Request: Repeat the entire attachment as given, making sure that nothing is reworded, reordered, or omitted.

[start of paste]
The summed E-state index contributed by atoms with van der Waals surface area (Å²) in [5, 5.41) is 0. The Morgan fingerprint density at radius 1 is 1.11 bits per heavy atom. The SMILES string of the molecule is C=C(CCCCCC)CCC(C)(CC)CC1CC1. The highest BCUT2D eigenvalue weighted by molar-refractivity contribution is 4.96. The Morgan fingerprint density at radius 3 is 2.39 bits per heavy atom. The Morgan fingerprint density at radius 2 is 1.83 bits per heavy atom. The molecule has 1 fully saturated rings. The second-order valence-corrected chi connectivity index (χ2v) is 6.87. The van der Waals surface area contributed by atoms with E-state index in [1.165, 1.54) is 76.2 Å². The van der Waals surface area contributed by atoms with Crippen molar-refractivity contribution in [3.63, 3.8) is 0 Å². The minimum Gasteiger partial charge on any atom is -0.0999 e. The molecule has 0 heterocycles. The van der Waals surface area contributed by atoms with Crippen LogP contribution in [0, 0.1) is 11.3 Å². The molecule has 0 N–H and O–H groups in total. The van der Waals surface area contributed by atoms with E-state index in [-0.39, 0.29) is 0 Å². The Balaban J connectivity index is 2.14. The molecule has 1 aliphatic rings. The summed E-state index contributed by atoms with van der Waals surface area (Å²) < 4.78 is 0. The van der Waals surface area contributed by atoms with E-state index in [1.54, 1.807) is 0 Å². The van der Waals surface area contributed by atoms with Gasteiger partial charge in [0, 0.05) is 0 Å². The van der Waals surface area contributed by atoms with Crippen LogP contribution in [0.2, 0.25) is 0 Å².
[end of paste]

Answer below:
The summed E-state index contributed by atoms with van der Waals surface area (Å²) in [5, 5.41) is 0. The Morgan fingerprint density at radius 1 is 1.11 bits per heavy atom. The SMILES string of the molecule is C=C(CCCCCC)CCC(C)(CC)CC1CC1. The highest BCUT2D eigenvalue weighted by molar-refractivity contribution is 4.96. The Morgan fingerprint density at radius 3 is 2.39 bits per heavy atom. The Morgan fingerprint density at radius 2 is 1.83 bits per heavy atom. The molecule has 1 fully saturated rings. The second-order valence-corrected chi connectivity index (χ2v) is 6.87. The van der Waals surface area contributed by atoms with E-state index in [1.165, 1.54) is 76.2 Å². The van der Waals surface area contributed by atoms with Crippen molar-refractivity contribution in [3.63, 3.8) is 0 Å². The minimum Gasteiger partial charge on any atom is -0.0999 e. The molecule has 0 heterocycles. The van der Waals surface area contributed by atoms with Crippen LogP contribution in [0, 0.1) is 11.3 Å². The molecule has 0 N–H and O–H groups in total. The van der Waals surface area contributed by atoms with E-state index in [-0.39, 0.29) is 0 Å². The Balaban J connectivity index is 2.14. The molecule has 1 aliphatic rings. The summed E-state index contributed by atoms with van der Waals surface area (Å²) < 4.78 is 0. The van der Waals surface area contributed by atoms with E-state index in [1.54, 1.807) is 0 Å². The van der Waals surface area contributed by atoms with Gasteiger partial charge in [0, 0.05) is 0 Å². The van der Waals surface area contributed by atoms with Crippen LogP contribution in [0.2, 0.25) is 0 Å².